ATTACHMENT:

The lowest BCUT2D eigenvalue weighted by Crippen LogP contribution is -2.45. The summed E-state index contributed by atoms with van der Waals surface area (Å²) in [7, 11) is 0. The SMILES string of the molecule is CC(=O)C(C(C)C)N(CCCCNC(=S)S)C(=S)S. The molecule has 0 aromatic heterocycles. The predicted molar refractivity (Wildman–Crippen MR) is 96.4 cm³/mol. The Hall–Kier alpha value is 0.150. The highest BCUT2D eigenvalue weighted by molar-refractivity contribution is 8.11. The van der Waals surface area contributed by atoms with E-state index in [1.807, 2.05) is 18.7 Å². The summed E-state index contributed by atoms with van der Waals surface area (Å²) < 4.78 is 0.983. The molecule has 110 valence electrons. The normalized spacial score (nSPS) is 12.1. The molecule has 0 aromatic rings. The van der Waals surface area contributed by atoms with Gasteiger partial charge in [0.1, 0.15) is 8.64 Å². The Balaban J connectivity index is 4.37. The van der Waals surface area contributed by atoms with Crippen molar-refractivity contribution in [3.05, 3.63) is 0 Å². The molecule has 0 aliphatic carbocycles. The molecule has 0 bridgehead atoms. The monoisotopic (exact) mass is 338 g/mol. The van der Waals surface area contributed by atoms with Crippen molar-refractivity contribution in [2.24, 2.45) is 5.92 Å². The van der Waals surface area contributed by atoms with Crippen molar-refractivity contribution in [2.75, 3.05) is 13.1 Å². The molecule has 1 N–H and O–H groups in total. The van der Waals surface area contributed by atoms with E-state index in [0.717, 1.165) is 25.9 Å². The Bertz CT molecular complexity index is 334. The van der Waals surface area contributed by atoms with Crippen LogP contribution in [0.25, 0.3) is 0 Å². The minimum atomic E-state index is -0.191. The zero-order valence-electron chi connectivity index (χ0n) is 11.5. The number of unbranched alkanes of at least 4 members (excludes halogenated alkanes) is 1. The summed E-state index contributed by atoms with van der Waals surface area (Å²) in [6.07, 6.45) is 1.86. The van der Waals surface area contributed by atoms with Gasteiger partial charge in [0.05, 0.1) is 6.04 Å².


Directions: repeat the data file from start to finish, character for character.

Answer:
The lowest BCUT2D eigenvalue weighted by Crippen LogP contribution is -2.45. The summed E-state index contributed by atoms with van der Waals surface area (Å²) in [7, 11) is 0. The SMILES string of the molecule is CC(=O)C(C(C)C)N(CCCCNC(=S)S)C(=S)S. The molecule has 0 aromatic heterocycles. The predicted molar refractivity (Wildman–Crippen MR) is 96.4 cm³/mol. The Hall–Kier alpha value is 0.150. The highest BCUT2D eigenvalue weighted by molar-refractivity contribution is 8.11. The van der Waals surface area contributed by atoms with E-state index in [1.807, 2.05) is 18.7 Å². The summed E-state index contributed by atoms with van der Waals surface area (Å²) < 4.78 is 0.983. The molecule has 110 valence electrons. The normalized spacial score (nSPS) is 12.1. The molecule has 0 aromatic rings. The van der Waals surface area contributed by atoms with Gasteiger partial charge in [0.1, 0.15) is 8.64 Å². The Balaban J connectivity index is 4.37. The van der Waals surface area contributed by atoms with Crippen molar-refractivity contribution in [3.05, 3.63) is 0 Å². The molecule has 0 aliphatic carbocycles. The molecule has 0 bridgehead atoms. The monoisotopic (exact) mass is 338 g/mol. The van der Waals surface area contributed by atoms with Crippen molar-refractivity contribution in [2.24, 2.45) is 5.92 Å². The van der Waals surface area contributed by atoms with Crippen molar-refractivity contribution in [2.75, 3.05) is 13.1 Å². The molecule has 1 N–H and O–H groups in total. The van der Waals surface area contributed by atoms with E-state index in [0.717, 1.165) is 25.9 Å². The Bertz CT molecular complexity index is 334. The van der Waals surface area contributed by atoms with Crippen LogP contribution in [0.25, 0.3) is 0 Å². The minimum atomic E-state index is -0.191. The zero-order valence-electron chi connectivity index (χ0n) is 11.5. The number of unbranched alkanes of at least 4 members (excludes halogenated alkanes) is 1. The summed E-state index contributed by atoms with van der Waals surface area (Å²) in [6.07, 6.45) is 1.86. The van der Waals surface area contributed by atoms with Gasteiger partial charge in [0.05, 0.1) is 6.04 Å².